Unusual courtroom twist ends with 'not guilty' plea by Ammar Harris
Las Vegas, NV (KTNV) -- After stunning the courtroom by announcing plans to plead guilty to a triple murder on the Las Vegas Strip, Ammar Harris had a change of heart.
Harris entered the courtroom Monday morning wearing his shackles and jail jumpsuit for an arraignment. But before the man accused of killing three people on the Strip could even make his plea, his lawyer stepped in, having learned Harris was about to plead guilty.
"The defense team believes Mr. Harris is making a mistake and may not be completely understanding of the defenses that are available to him," said a public defender for Harris.
Harris told the judge he planned to plead guilty and wanted to dismiss his attorney. That's when the judge allowed for the two to meet privately.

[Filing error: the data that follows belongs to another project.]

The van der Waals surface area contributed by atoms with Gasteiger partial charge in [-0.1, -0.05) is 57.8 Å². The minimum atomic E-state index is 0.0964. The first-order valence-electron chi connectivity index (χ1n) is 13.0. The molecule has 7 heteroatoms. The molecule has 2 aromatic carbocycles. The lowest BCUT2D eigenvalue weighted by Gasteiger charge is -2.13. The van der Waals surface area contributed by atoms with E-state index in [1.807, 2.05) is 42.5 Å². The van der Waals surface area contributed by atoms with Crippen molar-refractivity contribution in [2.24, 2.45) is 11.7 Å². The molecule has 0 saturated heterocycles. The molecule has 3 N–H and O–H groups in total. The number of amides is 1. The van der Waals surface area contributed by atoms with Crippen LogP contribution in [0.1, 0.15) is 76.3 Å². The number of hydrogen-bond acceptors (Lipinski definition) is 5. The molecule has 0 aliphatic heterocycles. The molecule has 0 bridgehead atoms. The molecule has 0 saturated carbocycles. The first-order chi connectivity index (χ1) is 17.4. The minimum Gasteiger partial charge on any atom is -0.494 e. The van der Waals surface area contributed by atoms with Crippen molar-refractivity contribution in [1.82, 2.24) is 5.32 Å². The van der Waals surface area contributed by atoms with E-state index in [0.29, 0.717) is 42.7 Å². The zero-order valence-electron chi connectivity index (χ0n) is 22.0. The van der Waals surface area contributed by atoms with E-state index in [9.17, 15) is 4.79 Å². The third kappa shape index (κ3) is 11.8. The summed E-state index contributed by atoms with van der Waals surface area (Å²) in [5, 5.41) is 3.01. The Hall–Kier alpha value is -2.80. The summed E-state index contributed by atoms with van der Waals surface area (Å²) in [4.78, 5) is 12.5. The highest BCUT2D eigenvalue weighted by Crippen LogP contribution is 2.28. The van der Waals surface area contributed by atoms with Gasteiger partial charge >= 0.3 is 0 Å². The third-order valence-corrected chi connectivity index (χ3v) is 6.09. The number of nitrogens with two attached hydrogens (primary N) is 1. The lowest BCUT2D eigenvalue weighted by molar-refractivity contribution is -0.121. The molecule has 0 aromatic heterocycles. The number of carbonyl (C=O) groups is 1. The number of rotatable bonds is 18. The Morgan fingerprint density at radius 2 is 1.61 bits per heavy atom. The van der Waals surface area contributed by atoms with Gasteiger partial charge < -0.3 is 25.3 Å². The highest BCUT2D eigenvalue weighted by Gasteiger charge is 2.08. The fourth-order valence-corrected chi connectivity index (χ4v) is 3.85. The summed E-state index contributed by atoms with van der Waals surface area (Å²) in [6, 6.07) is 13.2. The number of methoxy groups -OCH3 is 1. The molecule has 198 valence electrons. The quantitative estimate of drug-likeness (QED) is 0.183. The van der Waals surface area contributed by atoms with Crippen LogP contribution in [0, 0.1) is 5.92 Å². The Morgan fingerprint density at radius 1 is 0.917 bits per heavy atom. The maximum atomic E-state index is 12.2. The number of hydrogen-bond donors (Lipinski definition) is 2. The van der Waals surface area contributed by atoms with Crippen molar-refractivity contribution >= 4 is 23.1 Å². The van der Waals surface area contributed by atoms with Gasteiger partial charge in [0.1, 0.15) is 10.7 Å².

When they returned a couple of hours later, it seemed Harris' attorney had given him an explanation that led to his change of heart.
"I do not wish to discharge counsel," Harris told the judge.
"You do not wish to discharge counsel at this time. Alright, so then do you wish to proceed with your plea as stated earlier?" the judge asked Harris.
"No your honor," Harris replied. "They explained to me, if I enter a plea, that I will have to ultimately lie to you."
District Attorney Steve Wolfson was in the courtroom for the arraignment. He said situations like Harris' almost never happen in a courtroom.
"It's pretty unusual," Wolfson said. "Not too often a person who is charged with multiple murders at their arraignment and expresses a desire to plead guilty."
Harris' decision to plead not guilty sits well with the brother of one of the victims, who looks forward to gaining insight into his brother's death as the trial unfolds.
"I wanted a trial," said Tehran Boldon, the brother of cab driver Michael Boldon. "I didn't want him to plead guilty. I want to see everybody. I want to know all the facts."
Harris' public defender said he is unable to comment on the case outside of what he said during the arraignment.
Steve Wolfson said he is ready for the case to go to trial on September 9. His office is seeking the death penalty.